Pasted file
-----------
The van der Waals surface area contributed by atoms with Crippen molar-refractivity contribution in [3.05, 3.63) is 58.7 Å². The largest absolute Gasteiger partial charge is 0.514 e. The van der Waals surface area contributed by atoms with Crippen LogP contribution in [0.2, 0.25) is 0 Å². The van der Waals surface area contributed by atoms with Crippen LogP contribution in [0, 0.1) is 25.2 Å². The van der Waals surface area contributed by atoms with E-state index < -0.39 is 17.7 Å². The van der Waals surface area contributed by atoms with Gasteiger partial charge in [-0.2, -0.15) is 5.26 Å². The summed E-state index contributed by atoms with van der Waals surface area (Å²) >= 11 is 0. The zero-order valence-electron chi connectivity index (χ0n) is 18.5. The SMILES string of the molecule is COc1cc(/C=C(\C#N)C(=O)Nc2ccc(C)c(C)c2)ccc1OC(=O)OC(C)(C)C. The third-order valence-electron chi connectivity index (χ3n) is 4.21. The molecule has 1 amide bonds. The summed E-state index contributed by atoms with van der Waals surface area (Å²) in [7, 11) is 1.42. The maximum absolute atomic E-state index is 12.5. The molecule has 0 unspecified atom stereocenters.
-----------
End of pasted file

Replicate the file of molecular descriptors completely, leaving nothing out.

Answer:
The van der Waals surface area contributed by atoms with Crippen molar-refractivity contribution in [3.05, 3.63) is 58.7 Å². The largest absolute Gasteiger partial charge is 0.514 e. The van der Waals surface area contributed by atoms with Crippen LogP contribution in [0.2, 0.25) is 0 Å². The van der Waals surface area contributed by atoms with Crippen LogP contribution in [0, 0.1) is 25.2 Å². The van der Waals surface area contributed by atoms with E-state index < -0.39 is 17.7 Å². The van der Waals surface area contributed by atoms with Gasteiger partial charge in [-0.2, -0.15) is 5.26 Å². The summed E-state index contributed by atoms with van der Waals surface area (Å²) >= 11 is 0. The zero-order valence-electron chi connectivity index (χ0n) is 18.5. The SMILES string of the molecule is COc1cc(/C=C(\C#N)C(=O)Nc2ccc(C)c(C)c2)ccc1OC(=O)OC(C)(C)C. The third-order valence-electron chi connectivity index (χ3n) is 4.21. The molecule has 1 amide bonds. The summed E-state index contributed by atoms with van der Waals surface area (Å²) in [7, 11) is 1.42. The maximum absolute atomic E-state index is 12.5. The molecule has 0 unspecified atom stereocenters.